Mother Pelican
A Journal of Solidarity and Sustainability

Vol. 15, No. 10, October 2019
Luis T. Gutiérrez, Editor
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The Nuptial Dimension of Human Ecology

Luis T. Gutiérrez

October 2019

Original Unity of Man and Woman
Art by Luís Henrique Alves Pinto ~ Source: Amerindia Continental

"Submit to one another out of reverence for Christ... This is a profound mystery—but I am talking about Christ and the church..." Ephesians 5:21-33

The nuptial dimension of human ecology is encapsulated in Ephesians 5:21-33, the well known analogical allegory of the nuptial covenant between Christ and the Church. Even though it is written in the context of a patriarchal society, it describes a reality of living communion -- love of each other, care of each other, sacrifice for each other -- that transcends all cultural conditionings and role stereotypes: "submit to one another."

Cultural evolution, and biophysical realities, are bringing us now to the point of recognizing that there is a nuptial covenant between humanity and the ecosphere. As we are affected by the symptoms of the ecological crisis -- deforestation, industrial toxicity, air pollution, water pollution, contaminated food chains, biodiversity losses, and many other forms of ecological degradation -- it is time to recognize that abusing the planet that is our common home deviates from "submit to one another" and constitutes "domestic violence" of a kind and magnitude that corrupts the nuptial covenant between humanity and the ecosphere.

Just as there is a nuptial covenant between God and humanity that is made visible by the nuptial covenant between spouses when they become "one flesh", there is a cosmic covenant between God and the entire community of creation. This covenant is also nuptial, and is made visible by the existential coupling of humanity and the biosphere; for "all flesh is grass" and, therefore, humanity and the biosphere are "one flesh."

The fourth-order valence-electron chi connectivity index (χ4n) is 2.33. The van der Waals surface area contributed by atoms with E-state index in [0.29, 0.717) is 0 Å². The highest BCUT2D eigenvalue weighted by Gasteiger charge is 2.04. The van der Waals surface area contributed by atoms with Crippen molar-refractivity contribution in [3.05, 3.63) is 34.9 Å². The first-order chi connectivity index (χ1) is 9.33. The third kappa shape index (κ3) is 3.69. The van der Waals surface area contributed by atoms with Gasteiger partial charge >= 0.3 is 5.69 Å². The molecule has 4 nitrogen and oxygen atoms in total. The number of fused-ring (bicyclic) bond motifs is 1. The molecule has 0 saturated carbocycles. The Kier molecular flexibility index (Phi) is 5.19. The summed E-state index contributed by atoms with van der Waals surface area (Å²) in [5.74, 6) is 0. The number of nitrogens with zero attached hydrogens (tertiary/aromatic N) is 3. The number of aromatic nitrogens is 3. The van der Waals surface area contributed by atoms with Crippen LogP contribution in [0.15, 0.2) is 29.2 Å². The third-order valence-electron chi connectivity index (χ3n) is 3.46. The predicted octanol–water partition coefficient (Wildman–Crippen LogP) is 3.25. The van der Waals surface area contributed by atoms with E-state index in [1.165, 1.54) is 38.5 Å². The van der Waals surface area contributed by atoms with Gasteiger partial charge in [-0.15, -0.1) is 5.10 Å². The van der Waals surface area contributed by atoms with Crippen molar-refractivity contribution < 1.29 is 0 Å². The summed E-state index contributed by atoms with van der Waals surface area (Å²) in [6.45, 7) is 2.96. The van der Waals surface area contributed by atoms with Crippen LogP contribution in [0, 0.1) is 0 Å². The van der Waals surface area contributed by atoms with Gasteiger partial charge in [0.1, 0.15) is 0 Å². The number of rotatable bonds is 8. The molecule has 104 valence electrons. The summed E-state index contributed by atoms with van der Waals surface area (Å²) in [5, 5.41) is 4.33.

If "all grass" is destroyed, "all flesh" perishes. What is precipitating this nuptial tragedy?

"It’s our population growth that underlies just about every single one of the problems that we’ve inflicted on the planet. If there were just a few of us, then the nasty things we do wouldn’t really matter and Mother Nature would take care of it — but there are so many of us." Jane Goodall, interview with Agence France-Presse, 2010

A finite amount of grass can sustain only a finite number of humans, and now climate change (possibly anthropogenic) can reduce the carrying capacity of the planet even as population keeps growing. Even if consumption per capita is reduced to subsistence level, the planet has a finite capacity to sustain living human bodies, and it is not reasonable to expect any miraculous technologies that convert humans to bodiless free spirits.

Thus it is evident that responsible parenthood, including responsible regulation of natality, is a must if humanity is to survive the ecological crisis. Such responsible parenthood entails balancing family size and the common good of the family and other people, and this is the nuptial dimension of human ecology.

Is it conceivable to attain a culture of nuptial communion and responsible parenthood in a patriarchal society? No, because patriarchy reduces body-persons to sexual objects and, therefore, nuptial communion is replaced by aberrations such as sexual promiscuity, single parents (mostly women, most men conveniently evading responsibility), and all manner of sexual abuse including the horrors of rape and human trafficking.